ABA-mediated responses to water deficit separate grapevine genotypes by their genetic background.

Rossdeutsch L, Edwards E, Cookson SJ, Barrieu F, Gambetta GA, Delrot S, Ollat N - BMC Plant Biol. (2016)

Principal component analysis of physiological and transcript abundance data. Plots for variable contribution to each principal component (a) and projection of individual observations (b) on PC1 and PC2. For A, mean of expression of each gene is presented in leaves (L) and root tips (R) and mean of abscisic acid (ABA), phaseic acid (PA) and dihydroxyphaseic acid (DPA) is presented in shoot (S) and root (R) xylem sap. For B, key to symbols as shown in Fig. 1c, numbers indicate the number of days of withheld irrigation
© Copyright Policy - OpenAccess
Related In: Results  -  Collection

License 1 - License 2
Show All Figures
getmorefigures.php?uid=PMC4836075&req=5

Fig7: Principal component analysis of physiological and transcript abundance data. Plots for variable contribution to each principal component (a) and projection of individual observations (b) on PC1 and PC2. For A, mean of expression of each gene is presented in leaves (L) and root tips (R) and mean of abscisic acid (ABA), phaseic acid (PA) and dihydroxyphaseic acid (DPA) is presented in shoot (S) and root (R) xylem sap. For B, key to symbols as shown in Fig. 1c, numbers indicate the number of days of withheld irrigation
Mentions: Finally, a principle component analysis was done on the average of all raw data per genotype and day of sampling. The first two components, PC1 and PC2, explained 63 % of total variability (Fig. 7). The abundance of transcripts of most genes, as well as all physiological variables, were highly correlated to PC1, except for VviSnRK2.6 and VviNCED2 in the leaves, which were highly correlated to PC2 (Fig. 7a). [ABA], [PA] and [DPA] cluster tightly with the expression of VviNCED1 in both tissues, and with VviABF1, VviABF2 and VviPP2C4 in the leaves (Fig. 7a, Additional file 8). The score plot of individual observations on the plan defined by the first two main components shows that PC1 and PC2 are mainly described by the water status and genotype effects respectively. Under water-stress, all genotypes shifted towards the positive side of PC1 with 140Ru, 110R and 41B located in an intermediate position along PC1, between Syrah and Grenache and the other genotypes studied. Some variability can also be observed between genotypes along PC1 for their response at 3 days of withheld irrigation. In addition water-stressed Syrah and Grenache (Fig. 7b) remained on the negative part of PC2 while the other genotypes moved to the positive part of this component.Fig. 7

Bottom Line: The transcript abundance of 12 genes involved in ABA biosynthesis, catabolism, and signalling were monitored, together with physiological and metabolic parameters related to ABA and its role in controlling plant transpiration.In contrast, the ABA RCAR receptors were not identified as key components of the genotypic variability of water-deficit responses.In addition, it supports that adaptation may be related to various mechanisms related or not to ABA responses.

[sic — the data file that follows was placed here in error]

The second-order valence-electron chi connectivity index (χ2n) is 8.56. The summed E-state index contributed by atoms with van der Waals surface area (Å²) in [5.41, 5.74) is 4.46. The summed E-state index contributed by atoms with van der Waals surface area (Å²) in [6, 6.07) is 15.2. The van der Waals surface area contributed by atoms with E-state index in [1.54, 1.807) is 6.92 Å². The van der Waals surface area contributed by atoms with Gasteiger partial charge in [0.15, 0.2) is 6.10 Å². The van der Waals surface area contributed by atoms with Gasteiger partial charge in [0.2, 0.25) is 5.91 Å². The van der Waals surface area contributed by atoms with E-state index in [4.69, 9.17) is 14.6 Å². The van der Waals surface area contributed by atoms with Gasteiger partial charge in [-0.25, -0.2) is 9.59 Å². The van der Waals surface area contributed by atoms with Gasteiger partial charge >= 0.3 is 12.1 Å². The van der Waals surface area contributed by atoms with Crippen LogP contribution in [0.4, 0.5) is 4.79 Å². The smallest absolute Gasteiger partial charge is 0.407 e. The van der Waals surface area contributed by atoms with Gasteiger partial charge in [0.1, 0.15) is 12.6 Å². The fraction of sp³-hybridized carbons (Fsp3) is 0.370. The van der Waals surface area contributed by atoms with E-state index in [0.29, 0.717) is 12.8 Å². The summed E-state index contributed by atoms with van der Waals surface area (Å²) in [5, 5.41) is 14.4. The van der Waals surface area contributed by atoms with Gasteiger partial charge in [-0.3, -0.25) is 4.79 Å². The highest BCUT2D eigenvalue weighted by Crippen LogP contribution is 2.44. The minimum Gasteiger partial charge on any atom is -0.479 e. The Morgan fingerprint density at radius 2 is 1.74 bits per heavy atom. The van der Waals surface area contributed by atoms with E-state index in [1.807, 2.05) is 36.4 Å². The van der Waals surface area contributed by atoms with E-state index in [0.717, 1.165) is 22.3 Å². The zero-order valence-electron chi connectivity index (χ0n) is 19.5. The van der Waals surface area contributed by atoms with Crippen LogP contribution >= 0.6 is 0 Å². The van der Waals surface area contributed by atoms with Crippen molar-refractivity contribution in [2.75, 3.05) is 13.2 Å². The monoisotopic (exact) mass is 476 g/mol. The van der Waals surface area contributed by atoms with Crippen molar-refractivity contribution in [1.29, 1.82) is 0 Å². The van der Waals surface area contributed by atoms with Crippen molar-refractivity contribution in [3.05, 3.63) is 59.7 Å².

View Article: PubMed Central - PubMed

Affiliation: UMR EGFV, ISVV-INRA, 210 chemin de Leysotte, 33882, Villenave d'Ornon, France.

ABSTRACT

Background: ABA-mediated processes are involved in plant responses to water deficit, especially the control of stomatal opening. However in grapevine it is not known if these processes participate in the phenotypic variation in drought adaptation existing between genotypes. To elucidate this question, the response to short-term water-deficit was analysed in roots and shoots of nine Vitis genotypes differing in their drought adaptation in the field. The transcript abundance of 12 genes involved in ABA biosynthesis, catabolism, and signalling were monitored, together with physiological and metabolic parameters related to ABA and its role in controlling plant transpiration.

Results: Although transpiration and ABA responses were well-conserved among the genotypes, multifactorial analyses separated Vitis vinifera varieties and V. berlandieri x V. rupestris hybrids (all considered drought tolerant) from the other genotypes studied. Generally, V. vinifera varieties, followed by V. berlandieri x V. rupestris hybrids, displayed more pronounced responses to water-deficit in comparison to the other genotypes. However, changes in transcript abundance in roots were more pronounced for Vitis hybrids than V. vinifera genotypes. Changes in the expression of the cornerstone ABA biosynthetic gene VviNCED1, and the ABA transcriptional regulator VviABF1, were associated with the response of V. vinifera genotypes, while changes in VviNCED2 abundance were associated with the response of other Vitis genotypes. In contrast, the ABA RCAR receptors were not identified as key components of the genotypic variability of water-deficit responses. Interestingly, the expression of VviSnRK2.6 (an AtOST1 ortholog) was constitutively lower in roots and leaves of V. vinifera genotypes and higher in roots of V. berlandieri x V. rupestris hybrids.

Conclusions: This study highlights that Vitis genotypes exhibiting different levels of drought adaptation differ in key steps involved in ABA metabolism and signalling; both under well-watered conditions and in response to water-deficit. In addition, it supports that adaptation may be related to various mechanisms related or not to ABA responses.

No MeSH data available.


Related in: MedlinePlus